PORTLAND — A Freeport man who’s devoted himself to honoring the memory of poets from the past has now visited 300 grave sites of poets ahead of this weekend’s fourth annual Dead Poets Remembrance Day.
Walter Skold reached the milestone Monday when he visited the burial sites of Anne Whitney, William Reed Huntington and Mary Baker Eddy in Mount Auburn Cemetery in Cambridge, Mass. Eddy is best known as the founder of Christian Science, but she was also an accomplished poet.
Skold said he was half-joking when he first said he wanted to visit the graves of 500 dead poets who had at least one book of poetry published, in their lifetime or posthumously. But now he’s serious and has identified the gravesites of 201 more bards in the U.S. and Europe, including those of T.S. Eliot, W.H. Auden and Sylvia Plath.
“I never really expected that this would go on this long and become such a focus,” Skold said. “But I’m happy it has.”
Skold founded the Dead Poets Society of America and began visiting and documenting the graves of dead poets in 2009 in an effort to draw attention to dead and largely forgotten writers. Traveling in a van nicknamed the Poemobile, he visited 150 graves in 23 states during his 90-day trek that year.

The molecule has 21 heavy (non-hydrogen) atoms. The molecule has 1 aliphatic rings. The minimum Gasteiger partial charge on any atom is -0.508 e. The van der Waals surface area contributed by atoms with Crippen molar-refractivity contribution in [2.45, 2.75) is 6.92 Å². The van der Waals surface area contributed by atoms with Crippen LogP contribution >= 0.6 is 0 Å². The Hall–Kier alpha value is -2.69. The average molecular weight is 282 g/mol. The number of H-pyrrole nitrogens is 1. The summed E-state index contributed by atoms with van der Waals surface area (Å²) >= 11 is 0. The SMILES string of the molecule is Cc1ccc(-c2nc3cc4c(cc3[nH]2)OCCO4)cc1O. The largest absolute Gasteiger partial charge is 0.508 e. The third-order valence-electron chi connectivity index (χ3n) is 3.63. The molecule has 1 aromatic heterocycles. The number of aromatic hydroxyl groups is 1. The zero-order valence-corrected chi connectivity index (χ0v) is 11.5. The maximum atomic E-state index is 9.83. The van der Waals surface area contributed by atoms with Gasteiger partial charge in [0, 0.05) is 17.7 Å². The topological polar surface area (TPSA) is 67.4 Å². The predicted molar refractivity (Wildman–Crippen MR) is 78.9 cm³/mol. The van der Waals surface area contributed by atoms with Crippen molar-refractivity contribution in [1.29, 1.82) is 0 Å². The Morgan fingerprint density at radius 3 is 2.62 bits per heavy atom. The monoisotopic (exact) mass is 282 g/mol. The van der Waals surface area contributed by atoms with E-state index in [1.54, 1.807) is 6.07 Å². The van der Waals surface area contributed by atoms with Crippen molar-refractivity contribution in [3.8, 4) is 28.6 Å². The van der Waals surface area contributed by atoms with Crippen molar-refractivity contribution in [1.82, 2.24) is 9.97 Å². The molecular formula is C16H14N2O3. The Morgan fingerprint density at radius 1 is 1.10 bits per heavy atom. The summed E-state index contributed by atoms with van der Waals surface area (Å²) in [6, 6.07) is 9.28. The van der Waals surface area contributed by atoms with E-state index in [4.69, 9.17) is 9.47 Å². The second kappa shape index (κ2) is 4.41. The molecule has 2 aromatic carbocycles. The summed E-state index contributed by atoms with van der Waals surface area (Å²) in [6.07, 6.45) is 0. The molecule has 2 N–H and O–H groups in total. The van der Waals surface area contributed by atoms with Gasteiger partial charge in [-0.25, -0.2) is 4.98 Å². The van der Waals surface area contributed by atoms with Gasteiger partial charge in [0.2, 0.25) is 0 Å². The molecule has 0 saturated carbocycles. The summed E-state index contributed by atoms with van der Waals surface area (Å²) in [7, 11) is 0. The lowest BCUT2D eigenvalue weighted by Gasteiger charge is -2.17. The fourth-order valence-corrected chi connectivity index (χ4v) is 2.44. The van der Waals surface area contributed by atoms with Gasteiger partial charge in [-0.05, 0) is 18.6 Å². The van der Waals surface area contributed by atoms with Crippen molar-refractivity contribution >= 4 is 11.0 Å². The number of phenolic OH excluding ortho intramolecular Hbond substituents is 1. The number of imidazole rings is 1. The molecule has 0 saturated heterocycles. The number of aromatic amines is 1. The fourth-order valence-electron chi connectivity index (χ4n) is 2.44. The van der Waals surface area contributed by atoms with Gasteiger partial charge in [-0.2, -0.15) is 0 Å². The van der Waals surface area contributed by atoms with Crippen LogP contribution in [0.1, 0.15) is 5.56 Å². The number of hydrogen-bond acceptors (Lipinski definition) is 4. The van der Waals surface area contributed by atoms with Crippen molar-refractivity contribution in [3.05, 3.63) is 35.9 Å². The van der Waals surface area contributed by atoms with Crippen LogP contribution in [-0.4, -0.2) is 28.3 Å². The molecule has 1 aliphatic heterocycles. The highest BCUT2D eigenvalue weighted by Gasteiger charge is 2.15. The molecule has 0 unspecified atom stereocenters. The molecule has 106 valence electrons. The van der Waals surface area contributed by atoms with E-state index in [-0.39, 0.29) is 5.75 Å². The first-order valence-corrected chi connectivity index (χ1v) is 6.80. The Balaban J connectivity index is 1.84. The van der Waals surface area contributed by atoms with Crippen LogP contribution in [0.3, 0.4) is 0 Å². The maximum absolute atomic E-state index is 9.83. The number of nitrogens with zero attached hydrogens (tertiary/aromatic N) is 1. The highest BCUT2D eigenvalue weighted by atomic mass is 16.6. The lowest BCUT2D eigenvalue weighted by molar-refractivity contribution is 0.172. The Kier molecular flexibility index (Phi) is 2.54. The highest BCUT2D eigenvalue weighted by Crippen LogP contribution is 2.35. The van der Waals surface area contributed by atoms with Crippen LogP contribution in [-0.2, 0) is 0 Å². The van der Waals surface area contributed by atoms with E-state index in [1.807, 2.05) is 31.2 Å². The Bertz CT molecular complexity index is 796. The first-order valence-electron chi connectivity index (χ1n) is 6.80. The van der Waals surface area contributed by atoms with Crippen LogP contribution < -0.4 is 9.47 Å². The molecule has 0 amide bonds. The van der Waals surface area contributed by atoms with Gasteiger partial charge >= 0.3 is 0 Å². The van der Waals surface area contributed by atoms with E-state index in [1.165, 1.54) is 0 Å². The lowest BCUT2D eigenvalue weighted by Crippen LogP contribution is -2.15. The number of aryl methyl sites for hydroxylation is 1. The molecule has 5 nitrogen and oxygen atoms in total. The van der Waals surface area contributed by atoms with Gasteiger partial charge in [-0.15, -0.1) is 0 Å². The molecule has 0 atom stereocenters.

Since then, he’s been calling on more graves to bring more attention to the art of poetry. He, with the help of 13 current and past state poets laureate, also founded Dead Poets Remembrance Day, to be held each Oct. 7, the day that Edgar Allen Poe died and James Whitcomb Riley was born. Whitcomb has among the largest poet’s graves in the U.S., in Indianapolis.
Now in its fourth year, this year’s event kicks off Friday at the gravesite of Edna St. Vincent Millay and Cora Millay at the Millay home in Austerlitz, N.Y. Through the weekend, additional poetry readings are scheduled at burial grounds in New Hampshire, Massachusetts, Illinois and California.
Meg L. Winslow, the curator of historical collections at Mount Auburn Cemetery, was among those who accompanied Skold when he visited the three graves Monday.
In researching the cemetery, Winslow has identified 37 poets who are buried there. Skold is bringing those poets and their works to life, she said.
“Mount Auburn is a place of memories and stories,” she said, “and what he’s doing is rediscovering a lot of the stories and celebrating the art that they wrote.”
Skold is hopeful he can visit 63 more burial sites he’s identified in the Northeast this fall. But to get to 500 will require some additional funding, he said.
He’s hoping to find a patron of poetry to fund his travels. In exchange, Skold will donate his videotapes, photographs and items he’s collected from the gravesites to a museum or other institution in the name of the patron.
“What I have is becoming a cultural archaeological resource of the poets’ graves,” he said.